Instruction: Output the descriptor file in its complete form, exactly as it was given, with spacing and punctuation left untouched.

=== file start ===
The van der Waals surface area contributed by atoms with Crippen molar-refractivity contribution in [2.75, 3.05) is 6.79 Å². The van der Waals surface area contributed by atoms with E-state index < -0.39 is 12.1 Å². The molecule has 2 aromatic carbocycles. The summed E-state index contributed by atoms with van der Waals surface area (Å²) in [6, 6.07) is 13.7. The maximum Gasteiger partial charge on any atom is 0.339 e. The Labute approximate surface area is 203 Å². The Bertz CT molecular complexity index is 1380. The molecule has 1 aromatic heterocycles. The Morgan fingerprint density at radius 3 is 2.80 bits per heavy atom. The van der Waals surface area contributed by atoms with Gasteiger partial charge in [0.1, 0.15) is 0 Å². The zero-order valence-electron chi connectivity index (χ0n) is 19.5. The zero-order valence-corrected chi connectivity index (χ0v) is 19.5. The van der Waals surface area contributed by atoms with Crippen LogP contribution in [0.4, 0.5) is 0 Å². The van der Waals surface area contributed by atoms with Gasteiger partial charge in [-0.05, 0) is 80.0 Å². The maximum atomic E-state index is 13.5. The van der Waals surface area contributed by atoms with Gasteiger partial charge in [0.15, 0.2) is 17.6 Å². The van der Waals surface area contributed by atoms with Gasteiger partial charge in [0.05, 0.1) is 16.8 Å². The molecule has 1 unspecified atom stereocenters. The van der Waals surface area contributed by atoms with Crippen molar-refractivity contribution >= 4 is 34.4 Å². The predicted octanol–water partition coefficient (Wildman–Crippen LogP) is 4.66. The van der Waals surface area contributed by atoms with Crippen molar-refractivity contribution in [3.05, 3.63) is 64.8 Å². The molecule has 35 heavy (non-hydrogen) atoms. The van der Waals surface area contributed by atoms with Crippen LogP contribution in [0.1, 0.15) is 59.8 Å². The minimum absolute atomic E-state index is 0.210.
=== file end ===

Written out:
The van der Waals surface area contributed by atoms with Crippen molar-refractivity contribution in [2.75, 3.05) is 6.79 Å². The van der Waals surface area contributed by atoms with E-state index < -0.39 is 12.1 Å². The molecule has 2 aromatic carbocycles. The summed E-state index contributed by atoms with van der Waals surface area (Å²) in [6, 6.07) is 13.7. The maximum Gasteiger partial charge on any atom is 0.339 e. The Labute approximate surface area is 203 Å². The Bertz CT molecular complexity index is 1380. The molecule has 1 aromatic heterocycles. The Morgan fingerprint density at radius 3 is 2.80 bits per heavy atom. The van der Waals surface area contributed by atoms with Gasteiger partial charge in [0.1, 0.15) is 0 Å². The zero-order valence-electron chi connectivity index (χ0n) is 19.5. The zero-order valence-corrected chi connectivity index (χ0v) is 19.5. The van der Waals surface area contributed by atoms with Crippen LogP contribution in [0.4, 0.5) is 0 Å². The van der Waals surface area contributed by atoms with Gasteiger partial charge in [-0.05, 0) is 80.0 Å². The maximum atomic E-state index is 13.5. The van der Waals surface area contributed by atoms with Gasteiger partial charge in [0.15, 0.2) is 17.6 Å². The van der Waals surface area contributed by atoms with Gasteiger partial charge in [0.05, 0.1) is 16.8 Å². The molecule has 1 unspecified atom stereocenters. The van der Waals surface area contributed by atoms with Crippen molar-refractivity contribution >= 4 is 34.4 Å². The predicted octanol–water partition coefficient (Wildman–Crippen LogP) is 4.66. The van der Waals surface area contributed by atoms with Crippen molar-refractivity contribution in [3.05, 3.63) is 64.8 Å². The molecule has 35 heavy (non-hydrogen) atoms. The van der Waals surface area contributed by atoms with Crippen LogP contribution in [0.1, 0.15) is 59.8 Å². The minimum absolute atomic E-state index is 0.210.